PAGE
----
Agency workers not employees of end user
The Court of Appeal has held in the case of James v London Borough of Greenwich that an agency worker was not employed by the end user client to whom she was supplied, and that a contract of employment should only be implied between the agency worker and the end user where it is necessary to do so to reflect the business reality of the relationship. The Court confirmed that the mere passage of time will not be sufficient to imply such a contract.
Ms James' worked as an agency worker for the Council for around five years. Part way through that period she had switched agencies to obtain a better hourly rate of pay. Mrs James had signed a temporary worker agreement with the agency, which in turn had a contract with the Council to provide temporary workers. When she returned from a period of sickness absence the Council told Ms James that they no longer required her services as the agency had sent a replacement. Ms James brought a claim for unfair dismissal which the Council contested on the grounds that she was not an employee of the Council.
The employment tribunal held that there was no implied contract of employment between the Council and Ms James and therefore she could not bring a claim for unfair dismissal. This decision was upheld by the EAT. Ms James appealed to the Court of Appeal.
The Court dismissed the appeal and held that the employment tribunal had correctly applied the test of necessity in assessing whether a contract of employment should be implied.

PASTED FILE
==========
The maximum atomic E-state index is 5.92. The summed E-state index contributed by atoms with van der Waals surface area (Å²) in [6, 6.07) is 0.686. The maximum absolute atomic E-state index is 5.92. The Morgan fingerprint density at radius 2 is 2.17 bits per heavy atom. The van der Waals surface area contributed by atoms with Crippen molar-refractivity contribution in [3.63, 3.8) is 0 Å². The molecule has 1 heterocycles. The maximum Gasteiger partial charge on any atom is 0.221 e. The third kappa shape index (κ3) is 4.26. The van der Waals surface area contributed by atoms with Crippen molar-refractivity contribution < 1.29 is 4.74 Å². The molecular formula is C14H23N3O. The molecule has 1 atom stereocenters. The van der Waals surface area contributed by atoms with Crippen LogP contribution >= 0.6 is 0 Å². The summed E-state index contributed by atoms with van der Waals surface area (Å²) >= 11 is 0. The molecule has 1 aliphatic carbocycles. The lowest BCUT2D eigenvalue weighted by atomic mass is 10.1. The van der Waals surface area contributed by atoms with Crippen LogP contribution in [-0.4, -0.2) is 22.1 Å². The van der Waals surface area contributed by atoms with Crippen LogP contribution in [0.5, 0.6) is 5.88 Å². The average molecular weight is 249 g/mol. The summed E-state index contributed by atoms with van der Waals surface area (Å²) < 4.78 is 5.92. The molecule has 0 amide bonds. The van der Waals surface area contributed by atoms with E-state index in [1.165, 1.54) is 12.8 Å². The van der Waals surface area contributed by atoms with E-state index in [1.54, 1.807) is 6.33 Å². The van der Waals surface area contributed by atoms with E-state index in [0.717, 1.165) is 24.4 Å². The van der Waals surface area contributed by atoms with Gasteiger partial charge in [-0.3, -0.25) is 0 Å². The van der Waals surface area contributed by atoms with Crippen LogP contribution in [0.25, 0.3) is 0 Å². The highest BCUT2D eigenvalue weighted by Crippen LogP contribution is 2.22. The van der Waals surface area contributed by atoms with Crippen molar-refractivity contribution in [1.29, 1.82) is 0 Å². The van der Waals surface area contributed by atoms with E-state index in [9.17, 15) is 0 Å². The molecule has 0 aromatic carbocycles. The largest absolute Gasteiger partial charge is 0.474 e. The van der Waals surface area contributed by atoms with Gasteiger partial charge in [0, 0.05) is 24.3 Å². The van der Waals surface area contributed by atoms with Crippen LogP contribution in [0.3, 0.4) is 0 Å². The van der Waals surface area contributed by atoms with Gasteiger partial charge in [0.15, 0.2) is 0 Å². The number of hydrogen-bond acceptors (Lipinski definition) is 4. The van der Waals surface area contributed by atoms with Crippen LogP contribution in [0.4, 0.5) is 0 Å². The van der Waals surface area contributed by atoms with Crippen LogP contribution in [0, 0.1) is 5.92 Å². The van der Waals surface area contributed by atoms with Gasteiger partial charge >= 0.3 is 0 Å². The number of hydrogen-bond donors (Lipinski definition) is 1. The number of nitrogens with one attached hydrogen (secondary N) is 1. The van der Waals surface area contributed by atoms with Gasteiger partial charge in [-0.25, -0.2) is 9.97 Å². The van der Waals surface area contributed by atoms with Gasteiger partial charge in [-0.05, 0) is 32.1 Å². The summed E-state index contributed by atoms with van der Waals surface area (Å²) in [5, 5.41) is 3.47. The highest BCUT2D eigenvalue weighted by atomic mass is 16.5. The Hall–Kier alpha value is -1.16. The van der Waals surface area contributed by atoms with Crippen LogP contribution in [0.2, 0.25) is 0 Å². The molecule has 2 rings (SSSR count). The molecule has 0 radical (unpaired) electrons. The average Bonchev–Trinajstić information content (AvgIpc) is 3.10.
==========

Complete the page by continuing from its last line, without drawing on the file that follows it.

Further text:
Impact on employers
Despite a number of conflicting judgements in this area, the Court has said that the law is clear and that it is up to employment tribunals to decide as a matter of fact whether or not a contract of employment needs to be implied between the worker and the end user. Provided the tribunal has followed the correct approach in considering this question, there will rarely be scope for appeal.
This decision will be welcomed by businesses that use agency workers as it confirms that in typical tripartite arrangements between agency workers, end users and agencies, it is unlikely that the workers will be deemed to be employees of the end users. It will however remain important to ensure that agency workers are not treated like employees of the end-user. For example, the end-user should not provide them with sick pay or holiday pay and should not deal with performance or discipline issues directly with the worker.
It will still be necessary to consider the arrangements in each case carefully and to ensure that the contracts are clear, in writing and reflect the understanding of the parties. End-users are advised to make it a requirement of their contract with the agency that the agency will have written contracts with the workers and will make the form of the contract available to the end-user to check that it does reflect its understanding of the relationship. If negotiable, the end-user should also take the precaution of seeking indemnities from the agency to cover employment claims.